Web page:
a ball grid array (BGA) electrically coupled to the PIC die and the ancillary device by the RDL interposer, the BGA configured to electrically couple the PIC die and the ancillary device to a printed circuit board (PCB).

2. The PIC fan-out package of claim 1, wherein each of the plurality of optical fiber stubs protrude from the lateral side of the overmold die, wherein the plurality of optical fiber stubs are configured to optically couple to the external optical fibers using the connector, the connector including an external optical connector external to the overmold body.

3. The PIC fan-out package of claim 2, wherein the edge fiber coupling interface further includes an alignment member for aligning the external optical connector with the plurality of optical fiber stubs protruding from the lateral side of the overmold body.

4. The PIC fan-out package of claim 1, wherein the edge fiber coupling interface includes the plurality of optical fiber stubs being flush to the lateral side of the overmold body for optical coupling to the external optical fibers using the connector, the connector including external optical fiber shunts.

5. The PIC fan-out package of claim 1, wherein the ancillary device includes at least one of: a trans-impedance amplifier (TIA), a driver and a passive device.

6. The PIC fan-out package of claim 5, wherein a surface of the ancillary device is exposed in an upper surface of the overmold body, further comprising a heat spreader thermally coupled to the at least one of the TIA, the driver and the passive device.

7. The PIC fan-out package of claim 5, wherein the TIA is flip-chip coupled to the PIC die.

8. The PIC fan-out package of claim 1, wherein the ancillary device and the PIC die have coplanar surfaces at a location where each meets the RDL interposer.

9. The PIC fan-out package of claim 1, further comprising a laser die within the PIC die.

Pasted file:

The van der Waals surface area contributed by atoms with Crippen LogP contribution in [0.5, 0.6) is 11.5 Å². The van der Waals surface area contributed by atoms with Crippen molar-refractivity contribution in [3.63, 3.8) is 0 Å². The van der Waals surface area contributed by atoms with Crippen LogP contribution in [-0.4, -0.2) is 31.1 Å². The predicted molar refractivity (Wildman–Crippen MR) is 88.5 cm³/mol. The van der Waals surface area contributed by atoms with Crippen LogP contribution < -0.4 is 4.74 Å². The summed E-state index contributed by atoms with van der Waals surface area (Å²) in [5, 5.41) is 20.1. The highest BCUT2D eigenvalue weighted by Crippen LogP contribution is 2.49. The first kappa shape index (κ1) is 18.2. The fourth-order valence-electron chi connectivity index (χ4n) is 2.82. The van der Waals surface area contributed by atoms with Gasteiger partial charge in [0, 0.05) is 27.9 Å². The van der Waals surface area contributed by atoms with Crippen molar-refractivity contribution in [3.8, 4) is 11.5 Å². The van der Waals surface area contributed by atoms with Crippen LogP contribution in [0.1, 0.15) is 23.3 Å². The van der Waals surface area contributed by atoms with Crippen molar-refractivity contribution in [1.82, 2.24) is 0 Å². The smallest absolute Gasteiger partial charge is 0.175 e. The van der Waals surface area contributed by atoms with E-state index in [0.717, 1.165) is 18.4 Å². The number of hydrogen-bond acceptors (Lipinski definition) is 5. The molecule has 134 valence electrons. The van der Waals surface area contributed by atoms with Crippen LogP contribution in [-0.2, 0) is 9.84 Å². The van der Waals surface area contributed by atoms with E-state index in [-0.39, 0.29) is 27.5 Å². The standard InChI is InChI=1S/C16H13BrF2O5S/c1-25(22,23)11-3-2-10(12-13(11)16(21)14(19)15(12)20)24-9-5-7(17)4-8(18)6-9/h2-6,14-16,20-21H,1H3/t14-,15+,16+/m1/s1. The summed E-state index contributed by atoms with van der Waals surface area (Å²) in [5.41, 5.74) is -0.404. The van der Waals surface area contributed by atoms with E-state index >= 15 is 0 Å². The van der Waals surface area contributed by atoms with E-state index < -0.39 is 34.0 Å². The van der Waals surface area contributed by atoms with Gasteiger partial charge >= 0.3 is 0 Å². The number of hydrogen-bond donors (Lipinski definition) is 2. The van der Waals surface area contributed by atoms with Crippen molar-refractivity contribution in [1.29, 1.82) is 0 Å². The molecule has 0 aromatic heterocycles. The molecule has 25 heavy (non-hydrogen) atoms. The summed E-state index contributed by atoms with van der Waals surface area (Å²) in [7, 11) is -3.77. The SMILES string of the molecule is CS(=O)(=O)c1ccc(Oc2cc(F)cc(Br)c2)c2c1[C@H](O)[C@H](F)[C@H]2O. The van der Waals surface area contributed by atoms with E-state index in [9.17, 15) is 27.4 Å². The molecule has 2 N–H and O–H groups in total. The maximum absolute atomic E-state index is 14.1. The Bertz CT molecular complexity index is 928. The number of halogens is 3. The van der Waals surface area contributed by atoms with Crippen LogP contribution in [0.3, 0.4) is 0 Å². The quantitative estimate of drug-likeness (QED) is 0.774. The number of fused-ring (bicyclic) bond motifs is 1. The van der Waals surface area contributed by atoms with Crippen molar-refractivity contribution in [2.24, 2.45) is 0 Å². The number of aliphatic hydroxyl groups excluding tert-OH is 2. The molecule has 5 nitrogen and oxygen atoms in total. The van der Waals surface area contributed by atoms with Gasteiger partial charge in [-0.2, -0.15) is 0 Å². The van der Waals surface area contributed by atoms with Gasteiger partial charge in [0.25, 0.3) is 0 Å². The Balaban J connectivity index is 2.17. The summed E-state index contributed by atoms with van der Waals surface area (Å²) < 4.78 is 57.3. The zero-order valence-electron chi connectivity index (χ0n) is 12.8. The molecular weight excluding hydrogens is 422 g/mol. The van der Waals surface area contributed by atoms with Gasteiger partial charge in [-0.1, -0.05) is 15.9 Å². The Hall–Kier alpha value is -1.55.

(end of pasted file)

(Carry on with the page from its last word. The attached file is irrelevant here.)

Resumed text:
10. The PIC fan-out package of claim 1, further comprising another device mounted to an exterior surface of the overmold body.

11. A photonic integrated circuit (PIC) fan-out package, comprising:

an overmold body;
a PIC die in the overmold body, the PIC die including electro-optical circuitry having an optical waveguide system;
a plurality of optical fiber stubs operatively coupled to the optical waveguide system extending from a lateral side of the PIC die through a portion of the overmold body and protruding from a lateral side of the overmold die, wherein the plurality of optical fiber stubs are configured to optically couple to external optical fibers using an optical connector external to the overmold body;
an edge fiber coupling interface in a lateral side of the overmold body for coupling the plurality of optical fiber stubs to the external optical fibers using the optical connector;
an ancillary device in the overmold body;
a redistribution wiring layer (RDL) interposer adjacent the overmold body and electrically connected to the PIC die and the ancillary device; and
a ball grid array (BGA) electrically coupled to the PIC die and the ancillary device by the RDL interposer, the BGA configured to electrically couple the PIC die and the ancillary device to a printed circuit board (PCB).

12. The PIC fan-out package of claim 11, wherein the edge fiber coupling interface includes an alignment member for aligning the optical connector with the plurality of optical fiber stubs protruding from the lateral side of the overmold body.

13. The PIC fan-out package of claim 11, wherein a surface of the PIC die is exposed in an upper surface of the overmold body.

14. The PIC fan-out package of claim 13, further comprising a heat spreader thermally coupled to the exposed surface of the PIC die.

15. The PIC fan-out package of claim 11, wherein the ancillary device includes at least one of: a trans-impedance amplifier (TIA), a driver and a passive device.

16. The PIC fan-out package of claim 15, wherein a surface of the ancillary device is exposed in an upper surface of the overmold body, further comprising a heat spreader thermally coupled to the at least one of the TIA, the driver and the passive device.

17. The PIC fan-out package of claim 15, wherein the TIA is flip-chip coupled to the PIC die.

18. The PIC fan-out package of claim 11, wherein the ancillary device and the PIC die have coplanar surfaces at a location where each meets the RDL interposer.

19. The PIC fan-out package of claim 11, further comprising a laser die within the PIC die.

20. The PIC fan-out package of claim 11, further comprising another device mounted to an exterior surface of the overmold body.

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Patent History
Patent number: 10598860
Type: Grant
Filed: Mar 14, 2018
Date of Patent: Mar 24, 2020
Patent Publication Number: 20190285804
Assignee: GLOBALFOUNDRIES INC. (Grand Cayman)
Inventors: Koushik Ramachandran (Wappingers Falls, NY), Benjamin V. Fasano (New Windsor, NY), Edmund D. Blackshear (Wappingers Falls, NY)
Primary Examiner: Kaveh C Kianni
Application Number: 15/920,537
Classifications
Current U.S. Class: Moved About An Axis (439/138)
International Classification: G02B 6/30 (20060101); G02B 6/38 (20060101); G02B 6/44 (20060101);